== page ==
A Comparison of Ibuprofen and Indomethacin for Closure of Patent Ductus Arteriosus - Comparison of Ibuprofen and Indomethacin for Closure of Patent Ductus Arteriosus
A Comparison of Ibuprofen and Indomethacin for Closure of Patent Ductus Arteriosus.
In animals, parenteral ibuprofen has been shown t have equivalent efficacy to indomethacin for closure of patent ductus arteriosus (PDA) without compromise of cerebral, gastrointestinal, or renal perfusion. The investigators asked: What is the efficacy and safety of ibuprofen compared to indomethacin for PDA closure in premature infants with respiratory distress syndrome (RDS)?
Patients Enrolled: 148
Non-blinded, randomized, multicenter trial of ibuprofen vs. indomethacin for PDA closure in 148 premature infants (24 to 32 weeks gestational age) with RDS (and no major congenital abnormalities) in five neonatal ICUs. Ductal patency was assessed using echocardiography by readers blinded to treatment assignment. Indomethacin was given as rescue therapy to infants who failed the first randomized treatment.
The rate of PDA closure was similar in both groups (66% with indomethacin vs. 70% with ibuprofen, p = NS). Survival at one month was not different between the treatment groups. Oliguria occurring during treatment was more frequent (18.9% vs. 6.8%, p = 0.03) and increase in serum creatinine greater in the indomethacin-treated infants. The development of necrotizing enterocolitis and intraventricular hemorrhage were not different between treatment groups, but the numbers of these complications were small.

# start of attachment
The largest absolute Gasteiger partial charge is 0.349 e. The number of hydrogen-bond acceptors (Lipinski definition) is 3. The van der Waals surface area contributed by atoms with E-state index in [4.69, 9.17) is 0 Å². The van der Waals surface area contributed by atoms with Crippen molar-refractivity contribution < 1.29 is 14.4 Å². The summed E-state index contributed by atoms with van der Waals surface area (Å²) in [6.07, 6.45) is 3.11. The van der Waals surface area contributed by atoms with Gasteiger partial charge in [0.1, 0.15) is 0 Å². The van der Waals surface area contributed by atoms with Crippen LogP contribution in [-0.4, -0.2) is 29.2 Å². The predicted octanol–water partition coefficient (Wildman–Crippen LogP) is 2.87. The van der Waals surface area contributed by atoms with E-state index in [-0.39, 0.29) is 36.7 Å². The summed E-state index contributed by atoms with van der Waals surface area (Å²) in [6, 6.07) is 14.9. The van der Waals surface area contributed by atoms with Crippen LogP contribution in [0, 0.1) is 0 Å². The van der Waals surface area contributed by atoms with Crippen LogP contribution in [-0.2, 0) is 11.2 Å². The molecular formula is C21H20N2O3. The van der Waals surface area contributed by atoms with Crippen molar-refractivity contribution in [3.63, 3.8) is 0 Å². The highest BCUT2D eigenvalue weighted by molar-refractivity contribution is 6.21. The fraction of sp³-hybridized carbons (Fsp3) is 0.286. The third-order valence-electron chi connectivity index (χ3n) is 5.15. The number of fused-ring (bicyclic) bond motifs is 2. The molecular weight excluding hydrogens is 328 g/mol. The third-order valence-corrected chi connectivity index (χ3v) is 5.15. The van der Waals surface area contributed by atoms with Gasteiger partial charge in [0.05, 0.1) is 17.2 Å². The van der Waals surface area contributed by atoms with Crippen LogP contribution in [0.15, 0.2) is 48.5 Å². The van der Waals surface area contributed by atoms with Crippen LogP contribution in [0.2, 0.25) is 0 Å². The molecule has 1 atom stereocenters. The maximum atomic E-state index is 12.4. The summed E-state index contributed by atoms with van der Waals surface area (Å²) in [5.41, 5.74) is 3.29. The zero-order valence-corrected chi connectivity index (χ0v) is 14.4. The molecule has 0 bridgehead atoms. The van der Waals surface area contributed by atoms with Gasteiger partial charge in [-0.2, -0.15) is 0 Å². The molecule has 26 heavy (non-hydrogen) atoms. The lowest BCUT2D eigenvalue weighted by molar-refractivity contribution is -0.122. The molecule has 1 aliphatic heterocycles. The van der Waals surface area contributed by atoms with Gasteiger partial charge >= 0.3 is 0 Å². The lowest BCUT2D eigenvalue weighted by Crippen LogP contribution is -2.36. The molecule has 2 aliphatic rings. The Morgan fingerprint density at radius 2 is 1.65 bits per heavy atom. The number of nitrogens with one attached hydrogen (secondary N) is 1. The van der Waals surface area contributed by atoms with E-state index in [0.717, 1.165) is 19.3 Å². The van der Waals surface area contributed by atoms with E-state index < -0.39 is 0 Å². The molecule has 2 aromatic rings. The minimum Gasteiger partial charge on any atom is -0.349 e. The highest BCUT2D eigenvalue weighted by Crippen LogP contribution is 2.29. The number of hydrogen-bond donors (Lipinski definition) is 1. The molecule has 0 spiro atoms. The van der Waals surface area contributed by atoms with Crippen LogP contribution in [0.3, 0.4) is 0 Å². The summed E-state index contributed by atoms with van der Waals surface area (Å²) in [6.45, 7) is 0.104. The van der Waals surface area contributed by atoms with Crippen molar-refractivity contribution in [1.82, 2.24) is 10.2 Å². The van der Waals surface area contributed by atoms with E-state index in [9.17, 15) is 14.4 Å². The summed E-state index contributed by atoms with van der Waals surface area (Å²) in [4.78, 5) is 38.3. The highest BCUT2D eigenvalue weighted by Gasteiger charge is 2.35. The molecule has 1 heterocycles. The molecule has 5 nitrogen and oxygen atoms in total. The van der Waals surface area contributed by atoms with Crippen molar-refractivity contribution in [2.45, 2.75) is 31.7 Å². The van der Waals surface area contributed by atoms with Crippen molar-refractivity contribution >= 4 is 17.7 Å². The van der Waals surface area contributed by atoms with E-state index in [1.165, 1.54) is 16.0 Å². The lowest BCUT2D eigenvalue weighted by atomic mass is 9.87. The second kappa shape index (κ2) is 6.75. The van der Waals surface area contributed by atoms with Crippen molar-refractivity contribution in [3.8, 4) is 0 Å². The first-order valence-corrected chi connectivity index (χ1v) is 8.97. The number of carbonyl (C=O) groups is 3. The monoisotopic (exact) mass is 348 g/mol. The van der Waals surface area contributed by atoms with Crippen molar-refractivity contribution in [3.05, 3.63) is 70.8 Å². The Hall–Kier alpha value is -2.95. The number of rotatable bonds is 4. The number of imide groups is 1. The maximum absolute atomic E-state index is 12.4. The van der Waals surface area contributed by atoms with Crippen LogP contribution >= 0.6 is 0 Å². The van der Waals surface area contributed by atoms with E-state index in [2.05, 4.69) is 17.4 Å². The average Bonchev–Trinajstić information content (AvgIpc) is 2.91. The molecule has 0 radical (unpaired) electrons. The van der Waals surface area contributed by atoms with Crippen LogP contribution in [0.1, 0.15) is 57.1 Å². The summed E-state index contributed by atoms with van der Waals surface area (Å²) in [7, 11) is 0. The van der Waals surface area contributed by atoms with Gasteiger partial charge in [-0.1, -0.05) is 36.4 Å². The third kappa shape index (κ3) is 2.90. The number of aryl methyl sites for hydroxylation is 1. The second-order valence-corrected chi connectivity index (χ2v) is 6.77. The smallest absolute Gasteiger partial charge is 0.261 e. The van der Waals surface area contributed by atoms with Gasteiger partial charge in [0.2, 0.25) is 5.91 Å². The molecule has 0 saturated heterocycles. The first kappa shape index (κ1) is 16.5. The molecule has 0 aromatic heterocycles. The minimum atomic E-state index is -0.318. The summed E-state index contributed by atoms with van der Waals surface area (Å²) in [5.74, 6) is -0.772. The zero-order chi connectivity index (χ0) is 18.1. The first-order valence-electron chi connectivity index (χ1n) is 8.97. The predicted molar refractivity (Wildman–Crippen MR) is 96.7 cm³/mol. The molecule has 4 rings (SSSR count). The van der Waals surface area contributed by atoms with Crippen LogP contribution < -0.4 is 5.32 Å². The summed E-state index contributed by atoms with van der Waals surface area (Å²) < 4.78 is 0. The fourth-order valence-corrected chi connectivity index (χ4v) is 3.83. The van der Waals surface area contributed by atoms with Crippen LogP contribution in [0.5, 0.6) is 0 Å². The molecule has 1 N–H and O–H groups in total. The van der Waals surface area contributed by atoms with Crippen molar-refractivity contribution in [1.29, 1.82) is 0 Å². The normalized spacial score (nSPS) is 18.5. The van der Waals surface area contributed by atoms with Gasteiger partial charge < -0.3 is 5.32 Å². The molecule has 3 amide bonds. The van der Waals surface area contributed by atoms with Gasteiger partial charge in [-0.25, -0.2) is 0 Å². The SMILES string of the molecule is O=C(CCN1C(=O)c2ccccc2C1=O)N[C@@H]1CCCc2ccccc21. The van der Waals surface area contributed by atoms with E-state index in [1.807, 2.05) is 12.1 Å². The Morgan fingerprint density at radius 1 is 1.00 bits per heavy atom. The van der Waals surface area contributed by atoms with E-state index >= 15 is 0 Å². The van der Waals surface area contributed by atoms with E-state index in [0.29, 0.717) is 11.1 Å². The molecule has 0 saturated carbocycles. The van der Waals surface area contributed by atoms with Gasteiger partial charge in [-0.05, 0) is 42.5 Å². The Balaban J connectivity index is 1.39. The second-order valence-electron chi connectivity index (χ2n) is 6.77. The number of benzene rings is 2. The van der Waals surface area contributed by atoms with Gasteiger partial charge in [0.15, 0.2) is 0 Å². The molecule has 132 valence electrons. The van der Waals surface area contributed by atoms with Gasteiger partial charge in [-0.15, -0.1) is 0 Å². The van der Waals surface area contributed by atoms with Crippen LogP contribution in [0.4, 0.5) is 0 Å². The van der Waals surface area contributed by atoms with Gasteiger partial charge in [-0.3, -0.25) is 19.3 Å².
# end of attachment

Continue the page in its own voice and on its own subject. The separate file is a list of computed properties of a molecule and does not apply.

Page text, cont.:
Parental ibuprofen has similar efficacy to indomethacin for closure of PDA in premature infants with a lower risk of developing renal dysfunction during treatment. Long-term effects of ibuprofen on the gastrointestinal and central nervous systems are unknown.
70% of infants born at <28 weeks gestational age have PDA that require closure. Therefore, this pilot study demonstrates potential benefit for a large number of infants. Unfortunately, as pointed out in the accompanying editorial, parenteral ibuprofen is currently not available in the United States for clinical trials or treatment.
1. Van Overmeire B, Smets K, Lecoutere DN, et al. Engl J Med 2000;343:674-81.
Keywords: Infant, Newborn, Enterocolitis, Necrotizing, Ibuprofen, Creatinine, Infant, Premature, Oliguria, Indomethacin, United States, Ductus Arteriosus, Patent, Echocardiography
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